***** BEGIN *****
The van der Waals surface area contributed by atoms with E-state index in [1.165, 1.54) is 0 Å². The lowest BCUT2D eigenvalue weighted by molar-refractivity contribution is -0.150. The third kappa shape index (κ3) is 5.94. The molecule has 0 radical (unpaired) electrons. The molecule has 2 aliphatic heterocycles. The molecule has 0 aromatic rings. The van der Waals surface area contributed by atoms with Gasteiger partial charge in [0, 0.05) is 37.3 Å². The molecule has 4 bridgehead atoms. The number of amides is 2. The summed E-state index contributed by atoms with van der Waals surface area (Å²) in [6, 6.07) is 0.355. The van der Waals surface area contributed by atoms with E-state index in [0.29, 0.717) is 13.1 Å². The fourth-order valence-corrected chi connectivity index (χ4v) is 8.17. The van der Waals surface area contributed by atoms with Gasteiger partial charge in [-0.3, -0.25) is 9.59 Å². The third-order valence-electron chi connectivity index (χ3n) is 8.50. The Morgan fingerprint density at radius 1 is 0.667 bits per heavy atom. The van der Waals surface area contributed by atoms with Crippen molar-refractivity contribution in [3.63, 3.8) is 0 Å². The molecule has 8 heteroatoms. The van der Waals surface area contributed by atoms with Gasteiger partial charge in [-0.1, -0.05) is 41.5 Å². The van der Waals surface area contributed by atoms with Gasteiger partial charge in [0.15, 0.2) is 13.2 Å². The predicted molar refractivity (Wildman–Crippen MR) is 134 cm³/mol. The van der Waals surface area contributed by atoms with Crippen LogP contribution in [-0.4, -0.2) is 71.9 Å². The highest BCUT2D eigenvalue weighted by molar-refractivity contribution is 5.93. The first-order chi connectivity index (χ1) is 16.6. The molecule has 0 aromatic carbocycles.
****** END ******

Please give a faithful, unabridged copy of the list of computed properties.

The van der Waals surface area contributed by atoms with E-state index in [1.165, 1.54) is 0 Å². The lowest BCUT2D eigenvalue weighted by molar-refractivity contribution is -0.150. The third kappa shape index (κ3) is 5.94. The molecule has 0 radical (unpaired) electrons. The molecule has 2 aliphatic heterocycles. The molecule has 0 aromatic rings. The van der Waals surface area contributed by atoms with Gasteiger partial charge in [0, 0.05) is 37.3 Å². The molecule has 4 bridgehead atoms. The number of amides is 2. The summed E-state index contributed by atoms with van der Waals surface area (Å²) in [6, 6.07) is 0.355. The van der Waals surface area contributed by atoms with E-state index in [0.29, 0.717) is 13.1 Å². The fourth-order valence-corrected chi connectivity index (χ4v) is 8.17. The van der Waals surface area contributed by atoms with Gasteiger partial charge in [-0.3, -0.25) is 9.59 Å². The third-order valence-electron chi connectivity index (χ3n) is 8.50. The Morgan fingerprint density at radius 1 is 0.667 bits per heavy atom. The van der Waals surface area contributed by atoms with Crippen molar-refractivity contribution in [3.63, 3.8) is 0 Å². The molecule has 8 heteroatoms. The van der Waals surface area contributed by atoms with Gasteiger partial charge in [-0.1, -0.05) is 41.5 Å². The van der Waals surface area contributed by atoms with Gasteiger partial charge in [0.15, 0.2) is 13.2 Å². The predicted molar refractivity (Wildman–Crippen MR) is 134 cm³/mol. The van der Waals surface area contributed by atoms with Crippen LogP contribution in [-0.4, -0.2) is 71.9 Å². The highest BCUT2D eigenvalue weighted by molar-refractivity contribution is 5.93. The first-order chi connectivity index (χ1) is 16.6. The molecule has 0 aromatic carbocycles.